This Week’s Dose
The Senate is on recess for the next two weeks. The House has committee workdays and is focusing on appropriations. The Administration released a proposed rule on end stage renal disease (ESRD) and the Supreme Court ruled on contraception.
House Appropriations Subcommittee Advanced HHS Funding. The House Appropriations Subcommittee on Labor, Health and Human Services, Education, and Related Agencies (LHHS) approved a bill to provide $221 billion for the Labor, Education and Health and Human Services departments for fiscal year 2021. The bill provides a total of $96.4 billion for Department of Health and Human Services (HHS), an increase of $1.5 billion above the FY 2020 enacted level and $11.1 billion above the President’s budget request. These increases include investments in research, pandemic preparedness, and public health programs. Additionally, the bill provides emergency supplemental funding to further address on-going needs related to COVID-19, including $4.5 billion for research, development, manufacturing, production and purchase of vaccines and therapeutics, as well as $5 billion to the Public Health Emergency Fund for HHS. The bill was approved on a party line vote and will advance for full committee approval. Lawmakers are attempting to make up for time lost due to COVID-19 and will be sprinting this month to get all 12 annual bills advanced through the Appropriations Committee.
Negotiations Continued on Next Stimulus Package. With COVID-19 infections rising across the country, there is a growing consensus that further relief efforts are needed. Senate Majority Leader Mitch McConnell (R-KY) intends to advance a COVID-19 package before the August recess, which gives lawmakers just two weeks to negotiate and pass the bill after the Senate returns on July 20. Democrats have continued to build on the proposals laid out in the Health and Economic Recovery Omnibus Emergency Solutions (HEROES) Act; strengthening the public health workforce, expanding testing capacity, and boosting support for frontline workers. McConnell said Senate Republicans want to focus on liability reform, jobs, healthcare, and supporting the re-opening of schools in the fall. President Trump has indicated that he would support direct payments to individuals but has largely remained silent on other efforts. We expect a busy legislative period before the August recess. Given the tight timeline, lawmakers could look to pass a smaller, more targeted bill this summer and push a bigger package to the fall. Members will likely aim to demonstrate their response to the pandemic ahead of the elections, making November 3 the most significant political deadline.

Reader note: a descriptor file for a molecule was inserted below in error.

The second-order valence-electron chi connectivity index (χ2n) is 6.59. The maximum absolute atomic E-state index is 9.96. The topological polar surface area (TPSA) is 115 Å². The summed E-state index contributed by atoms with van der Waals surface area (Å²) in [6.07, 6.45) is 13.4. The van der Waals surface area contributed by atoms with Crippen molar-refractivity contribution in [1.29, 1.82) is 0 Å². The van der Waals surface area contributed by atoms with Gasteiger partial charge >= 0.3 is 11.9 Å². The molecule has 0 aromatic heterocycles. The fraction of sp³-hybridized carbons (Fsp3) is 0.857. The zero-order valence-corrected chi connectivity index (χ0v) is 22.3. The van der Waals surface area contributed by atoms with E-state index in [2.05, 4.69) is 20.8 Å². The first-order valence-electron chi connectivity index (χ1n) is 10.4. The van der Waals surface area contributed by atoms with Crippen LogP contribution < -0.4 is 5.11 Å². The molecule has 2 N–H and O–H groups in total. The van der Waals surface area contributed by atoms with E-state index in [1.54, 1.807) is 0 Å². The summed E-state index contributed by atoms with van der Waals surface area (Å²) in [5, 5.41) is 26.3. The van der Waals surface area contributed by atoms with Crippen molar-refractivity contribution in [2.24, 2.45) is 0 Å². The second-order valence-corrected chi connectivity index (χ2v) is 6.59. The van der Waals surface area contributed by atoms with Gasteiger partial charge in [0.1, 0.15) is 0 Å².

HHS Announced Additional Funds from the PRF. Late Friday, HHS announced it is allocating additional targeted funding through the Provider Relief Fund (PRF) for safety net hospitals, specialty rural hospitals, urban hospitals with certain Medicare designations, and hospitals in small metropolitan areas, and dentists. For safety net hospitals, in this newest targeted distribution HHS is expanding the profitability requirement under the previously announced Safety Net Hospital Distribution. Now certain acute care hospitals are eligible for the Safety Net Hospital Funding if they meet the revised profitability threshold of less than of 3% averaged consecutively over two or more of the last five cost reporting periods. HHS will distribute approximately $3 billion to these hospitals that meet the new profitability standard. HHS is also expanding the existing payment formula to try to capture additional rural providers. According to the press release, these may include some suburban hospitals that are not considered rural but serve rural populations and operate with smaller profit margins and limited resources as compared to larger hospitals. In total, payments for this distribution are approximately $1 billion. Finally, HHS is opening a PRF application process and using the existing Enhanced Provider Relief Fund Payment portal for dentists who may not have previously been eligible to receive funding through the PRF. Eligible dentists will receive a reimbursement of 2% of their annual reported patient revenue and will have until July 24, 2020 to apply for funding.